Social Items

Amazon Forest needs our help!

The the world's "last lung" is burning for several days and it needs our help!


French President Emmanuel Macron has called on members of the Group of Seven (G7) to discuss the raging wildfires ravaging the Amazon rainforest in Brazil.

"Our house is burning. Literally. The Amazon rain forest - the lungs which produce 20% of our planet’s oxygen - is on fire. It is an international crisis. Members of the G7 Summit, let's discuss this emergency first order in two days! #ActForTheAmazon," the president tweeted on Thursday, a few days before the start of the G7 summit in Biarritz.


BRAZIL’S Amazon rainforest has seen a record number of fires this year, - but how did the Amazon rainforest fire start and how long has it been on fire?


The Brazilian Amazon is ablaze as a record number of fires continue to ravage the vast rainforest. The Brazilian Army could be deployed to help tackle the vicious fires after the nation's government faced mounting international pressure to take more action to tackle them. There have been a record number of wildfires in the Amazon this year most of them occurring with the past two weeks.

The vast stretch of flames has been captured on both NASA and NOAA satellites from space. According to the National Institute for Space Research (INPE) satellite data showed an 83 percent increase compared to the same period in 2018. The space agency reports its satellite data has detected more than 72,000 fires since January 2019.
Amazon rainforest fire: Trees destroyed
The heavy smoke caused a daytime blackout more than 1,700 miles away in Brazil’s largest city São Paulo on Monday.

Josélia Pegorim, Climatempo meteorologist, told Globo: “The smoke did not come from fires from the state of São Paulo, but from very dense and wide fires that have been going on for several days in Rondônia and Bolivia.

“The cold front changed the direction of the winds and transported this smoke to São Paulo.”

The smoke resulting from some of these wildfires was also captured in satellite images released by NASA.

Amazon rainforest fire

How did the Amazon rainforest fires start?

The space agency said it had detected more than 74,000 fires between January and August and more than 9,500 forest fires since Thursday, mostly in the Amazon region.

In comparison, there were fewer than 40,000 for the same period in 2018.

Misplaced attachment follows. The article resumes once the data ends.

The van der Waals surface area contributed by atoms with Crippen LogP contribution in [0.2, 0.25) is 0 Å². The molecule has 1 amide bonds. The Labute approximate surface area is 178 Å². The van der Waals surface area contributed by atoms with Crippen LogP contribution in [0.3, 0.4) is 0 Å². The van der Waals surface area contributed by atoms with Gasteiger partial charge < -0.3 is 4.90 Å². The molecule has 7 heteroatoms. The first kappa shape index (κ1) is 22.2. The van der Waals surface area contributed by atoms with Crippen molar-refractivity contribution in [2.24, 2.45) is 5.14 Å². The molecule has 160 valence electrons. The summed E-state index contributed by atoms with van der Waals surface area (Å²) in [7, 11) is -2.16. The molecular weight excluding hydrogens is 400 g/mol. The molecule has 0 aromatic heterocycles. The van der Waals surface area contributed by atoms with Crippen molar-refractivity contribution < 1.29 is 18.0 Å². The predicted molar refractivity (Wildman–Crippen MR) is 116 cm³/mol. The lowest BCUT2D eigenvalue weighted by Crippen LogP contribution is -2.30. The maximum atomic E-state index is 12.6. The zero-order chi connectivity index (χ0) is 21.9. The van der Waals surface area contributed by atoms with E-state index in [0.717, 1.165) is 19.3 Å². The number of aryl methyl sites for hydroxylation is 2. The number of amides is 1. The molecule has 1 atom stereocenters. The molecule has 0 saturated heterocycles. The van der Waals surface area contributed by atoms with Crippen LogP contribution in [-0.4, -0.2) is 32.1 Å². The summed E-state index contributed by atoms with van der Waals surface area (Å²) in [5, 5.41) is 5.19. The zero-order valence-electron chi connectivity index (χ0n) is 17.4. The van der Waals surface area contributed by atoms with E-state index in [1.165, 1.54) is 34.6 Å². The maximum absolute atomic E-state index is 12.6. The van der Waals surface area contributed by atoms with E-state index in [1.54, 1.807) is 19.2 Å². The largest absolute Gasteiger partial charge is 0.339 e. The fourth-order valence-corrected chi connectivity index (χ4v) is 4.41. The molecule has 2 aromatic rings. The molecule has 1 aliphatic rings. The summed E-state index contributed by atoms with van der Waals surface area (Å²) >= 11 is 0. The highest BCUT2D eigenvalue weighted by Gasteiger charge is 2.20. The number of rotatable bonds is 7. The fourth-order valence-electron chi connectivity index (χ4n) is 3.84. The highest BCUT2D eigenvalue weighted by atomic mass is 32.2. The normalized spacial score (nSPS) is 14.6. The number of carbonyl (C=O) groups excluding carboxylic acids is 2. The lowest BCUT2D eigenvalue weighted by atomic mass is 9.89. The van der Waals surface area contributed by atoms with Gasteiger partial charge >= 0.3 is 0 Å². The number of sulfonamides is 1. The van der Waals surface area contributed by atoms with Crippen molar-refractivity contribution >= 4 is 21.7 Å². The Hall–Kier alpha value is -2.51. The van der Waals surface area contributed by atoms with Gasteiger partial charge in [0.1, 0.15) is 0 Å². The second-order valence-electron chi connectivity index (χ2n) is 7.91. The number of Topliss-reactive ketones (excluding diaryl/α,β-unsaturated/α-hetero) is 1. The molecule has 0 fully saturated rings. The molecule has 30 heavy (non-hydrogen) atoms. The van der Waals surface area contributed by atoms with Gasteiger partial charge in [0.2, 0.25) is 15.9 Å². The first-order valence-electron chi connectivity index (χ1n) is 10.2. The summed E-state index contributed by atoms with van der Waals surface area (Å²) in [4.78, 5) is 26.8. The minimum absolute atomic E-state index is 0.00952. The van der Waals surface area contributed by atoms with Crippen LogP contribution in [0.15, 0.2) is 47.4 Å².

Some conservationist have blamed Brazilian President Jair Bolsonaro for the forest fires, saying he has encouraged loggers and farmers to clear the land.

Mr Bolsonaro said he disagrees with the latest data presented, saying it was the “season of the queimada”, when farmers use fire to clear land.

He said: “I used to be called Captain Chainsaw. Now I am Nero, setting the Amazon aflame.”

Wildfires often occur in the dry season in Brazil, but this year has been worse than normal, according to INPE.
In this Aug. 20, 2019 drone photo released by the Corpo de Bombeiros de Mato Grosso, brush fires burn in Guaranta do Norte municipality, Mato Grosso state, Brazil.
In addition, fires are deliberately started in efforts to illegally deforest land for cattle ranching.

Cattle ranching is the largest driver of deforestation in every Amazon country, accounting for 80 percent of current deforestation rates.

Amazon Brazil is home to approximately 200 million head of cattle, and is the largest exporter in the world, supplying about one-quarter of the global market.

The Amazon rainforest has been fire-resistant for much of its history because of its natural moisture and humidity but NASA has said drought and human activities are causing wildfires.

A release from the space agency said: “The intensity and frequency of droughts in turn, have been linked with increases in regional deforestation and anthropogenic climate change.”

Ricardo Mello, head of the World Wide Fund for Nature (WWF) Amazon Programme, added the fires were “a consequence of the increase in deforestation seen in recent figures”.

Amazon rainforest fire

How long has the Amazon been on fire?

Due to the number of fires in the Amazon rainforest, it’s hard to predict exactly when it started.

However, the fires have increased recently, with more than 9,500 infernos since Thursday.

Since January, 72,000 fires have blasted the rainforest, a number that is likely to go up in the coming weeks.

At the end of the day, there will be one question for all: HOW CAN WE SAVE AMAZON RAINFOREST?




No comments